Infrastructure must plan for liveable communities, enhance quality of life and provide for population growth to meet diverse and changing needs. Healthy liveable communities are safe, inclusive, accessible and provide a sense-of-place and belonging that enable Queenslanders to thrive.
The 2032 Brisbane Olympic and Paralympic Games present two decades of opportunities and benefits. With the right planning in place, we can also secure a vibrant and ongoing legacy, sustainable local supply chains, and new skills and knowledge in key sectors.
Just as it is critical to prioritise what we build, it’s equally important to examine the way we plan, fund, deliver and maintain those assets.
Infrastructure class priorities
The strategy outlines 148 state-wide priorities that respond to the unique challenges and opportunities faced by Queenslanders into the future. These include cross-government priorities, as well as priorities specific to the strategy’s nine infrastructure classes.
This sets out the state government’s cross-sectoral priorities to improve the overall performance of its infrastructure program and existing assets. It considers key themes common to the lifecycle of infrastructure development and across different infrastructure classes. The themes for our cross-government infrastructure priorities are:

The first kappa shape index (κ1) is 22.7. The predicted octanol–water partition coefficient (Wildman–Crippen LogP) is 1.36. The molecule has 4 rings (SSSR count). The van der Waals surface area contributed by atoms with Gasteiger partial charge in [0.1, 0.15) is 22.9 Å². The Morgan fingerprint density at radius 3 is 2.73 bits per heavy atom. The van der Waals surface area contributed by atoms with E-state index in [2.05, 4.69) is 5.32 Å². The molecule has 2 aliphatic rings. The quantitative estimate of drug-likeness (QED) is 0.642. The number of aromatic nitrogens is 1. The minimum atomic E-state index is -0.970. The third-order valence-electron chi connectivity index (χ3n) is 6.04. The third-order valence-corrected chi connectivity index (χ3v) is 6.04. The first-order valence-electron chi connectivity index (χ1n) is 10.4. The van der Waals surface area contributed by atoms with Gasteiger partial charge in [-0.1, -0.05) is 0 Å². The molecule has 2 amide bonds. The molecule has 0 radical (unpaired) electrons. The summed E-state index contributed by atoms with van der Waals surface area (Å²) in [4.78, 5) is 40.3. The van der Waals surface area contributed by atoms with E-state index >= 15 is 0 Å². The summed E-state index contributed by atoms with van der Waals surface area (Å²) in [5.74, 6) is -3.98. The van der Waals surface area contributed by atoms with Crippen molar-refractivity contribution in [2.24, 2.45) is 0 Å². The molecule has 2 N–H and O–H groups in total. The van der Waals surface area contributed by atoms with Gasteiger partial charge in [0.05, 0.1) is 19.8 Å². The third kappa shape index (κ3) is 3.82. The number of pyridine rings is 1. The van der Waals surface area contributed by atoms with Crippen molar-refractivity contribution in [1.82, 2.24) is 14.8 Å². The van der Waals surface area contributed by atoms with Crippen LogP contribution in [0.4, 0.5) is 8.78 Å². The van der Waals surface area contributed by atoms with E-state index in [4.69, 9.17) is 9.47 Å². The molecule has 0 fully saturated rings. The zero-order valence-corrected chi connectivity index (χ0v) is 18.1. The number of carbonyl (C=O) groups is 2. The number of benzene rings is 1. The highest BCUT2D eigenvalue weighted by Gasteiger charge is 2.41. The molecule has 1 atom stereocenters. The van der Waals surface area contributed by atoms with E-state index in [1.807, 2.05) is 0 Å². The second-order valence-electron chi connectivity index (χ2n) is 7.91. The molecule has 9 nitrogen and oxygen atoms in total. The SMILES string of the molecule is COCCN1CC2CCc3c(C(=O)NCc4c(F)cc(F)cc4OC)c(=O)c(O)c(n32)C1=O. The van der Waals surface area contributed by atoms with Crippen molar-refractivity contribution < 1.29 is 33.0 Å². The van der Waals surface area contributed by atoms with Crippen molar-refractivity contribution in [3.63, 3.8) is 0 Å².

- working with the private sector
- enhancing governance
- embedding digital and data innovation
- infrastructure planning with a focus on place
- resilience and sustainability.
Download Cross-government chapter (PDF, 436KB).
Transport is critical in connecting our communities and also has a unique role to play in the state’s ongoing economic recovery from the COVID-19 pandemic. An accessible, sustainable and efficient transport sector reduces the cost of doing business, which supports a stronger Queensland economy. Some Transport infrastructure priorities include:
- planning for the 2032 Games
- South East Queensland rail network and faster rail outcomes
- incentivising low and zero-emission transport solutions
- reducing transport emissions.
Download Transport chapter (PDF, 418KB).
Secure, reliable and affordable energy is vital to Queensland communities and businesses. It underpins our economy and quality of life, with exciting new technologies paving the way for a sustainable future and creating more jobs in more industries. Some Energy infrastructure priorities include: